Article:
The Adults: There are many parental behaviors that interfere with effective team parenting. For example, a young mother may be afraid to talk to an older care provider about a child’s bedtime rituals so as not to cause dissention; she goes along with the care provider’s rules and values rather than rock the boat by voicing her own opinion or telling the caregiver what she would like the bedtime routine to be. Or there may be a divorce involving shared custody, with each household providing different rules, enabling the child to pit one parent against the other – which of course is a dynamic that can occur even when you all live under the same roof.
When adults let arguments escalate, often the issues surrounding the child’s behavior cease to be addressed. For example, if a parent and a coach argue about a child’s poor sportsmanlike behavior, they may get so worked up fighting amongst themselves that the child’s tripping his opponent is forgotten and he is off the hook. Closer to home, I have literally sent my son to his room while my husband and I continued our “debate” in hopes of resolving a parenting issue. “Objection!” “Overruled!” And on it went….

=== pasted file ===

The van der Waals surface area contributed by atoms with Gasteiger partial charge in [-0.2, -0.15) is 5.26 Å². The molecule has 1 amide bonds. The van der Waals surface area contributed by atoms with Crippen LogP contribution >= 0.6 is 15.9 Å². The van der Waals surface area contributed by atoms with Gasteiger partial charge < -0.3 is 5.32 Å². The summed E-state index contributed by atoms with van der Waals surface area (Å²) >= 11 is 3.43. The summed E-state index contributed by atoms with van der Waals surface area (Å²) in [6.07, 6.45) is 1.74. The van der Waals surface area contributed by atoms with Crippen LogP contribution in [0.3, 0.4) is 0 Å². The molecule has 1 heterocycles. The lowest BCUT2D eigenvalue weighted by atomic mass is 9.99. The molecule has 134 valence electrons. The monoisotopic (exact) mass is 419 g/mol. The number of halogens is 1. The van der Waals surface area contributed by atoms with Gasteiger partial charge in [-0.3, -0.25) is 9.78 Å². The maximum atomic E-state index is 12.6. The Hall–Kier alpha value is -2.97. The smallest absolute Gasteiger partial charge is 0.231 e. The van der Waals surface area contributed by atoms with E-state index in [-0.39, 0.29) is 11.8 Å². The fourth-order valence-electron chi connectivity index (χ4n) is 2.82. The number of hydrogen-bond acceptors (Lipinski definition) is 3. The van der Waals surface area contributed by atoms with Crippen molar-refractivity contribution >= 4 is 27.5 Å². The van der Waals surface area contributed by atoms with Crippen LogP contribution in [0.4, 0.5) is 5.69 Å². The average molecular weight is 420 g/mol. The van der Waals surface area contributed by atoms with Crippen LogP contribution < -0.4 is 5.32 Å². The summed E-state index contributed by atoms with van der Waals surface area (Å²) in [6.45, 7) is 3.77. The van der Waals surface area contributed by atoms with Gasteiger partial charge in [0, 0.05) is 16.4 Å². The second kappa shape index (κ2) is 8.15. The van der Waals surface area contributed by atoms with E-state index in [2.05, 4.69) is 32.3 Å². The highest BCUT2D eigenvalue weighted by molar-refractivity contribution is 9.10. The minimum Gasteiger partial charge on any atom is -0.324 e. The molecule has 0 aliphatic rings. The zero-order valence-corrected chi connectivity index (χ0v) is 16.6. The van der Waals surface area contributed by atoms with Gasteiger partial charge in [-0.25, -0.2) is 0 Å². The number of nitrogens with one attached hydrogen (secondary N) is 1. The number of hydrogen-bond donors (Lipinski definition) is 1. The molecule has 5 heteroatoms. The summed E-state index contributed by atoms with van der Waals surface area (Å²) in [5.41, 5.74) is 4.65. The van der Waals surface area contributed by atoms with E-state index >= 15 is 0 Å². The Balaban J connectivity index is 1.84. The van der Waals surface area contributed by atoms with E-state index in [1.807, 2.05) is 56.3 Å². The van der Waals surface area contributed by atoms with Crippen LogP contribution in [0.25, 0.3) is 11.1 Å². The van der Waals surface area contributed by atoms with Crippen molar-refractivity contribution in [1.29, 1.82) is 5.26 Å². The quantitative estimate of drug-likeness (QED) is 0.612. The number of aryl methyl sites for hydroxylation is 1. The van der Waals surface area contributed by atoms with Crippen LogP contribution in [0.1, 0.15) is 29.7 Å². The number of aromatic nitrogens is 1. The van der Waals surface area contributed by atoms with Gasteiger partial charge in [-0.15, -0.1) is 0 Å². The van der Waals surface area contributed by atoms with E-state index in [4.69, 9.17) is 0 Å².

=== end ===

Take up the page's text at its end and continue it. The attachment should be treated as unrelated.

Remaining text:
If you can’t reach a consensus or don’t have the opportunity to speak behind closed doors about how to handle a situation, it is best not to interfere with a co-parent’s decision, especially in the heat of the moment. Wait till later to discuss the issue at hand privately. (An exception would be if the other person is physically or verbally abusive to your child.) As you talk, you may find that one person feels really strongly about the issue, so the other may acquiesce. If you simply cannot agree, you may have to institute an edict explaining that there are different rules in different places. For example, there are “Daddy’s rules” in effect when you are with him. “Mommy’s rules” get followed when you are with her. Or “Grandma lets you wear your shoes in her house; at our house, you need to take them off.” If at all possible, it is best if you agree on the really big, fundamental parenting decisions. As there is no shortage of things to disagree on throughout your child’s life, choose your battles carefully!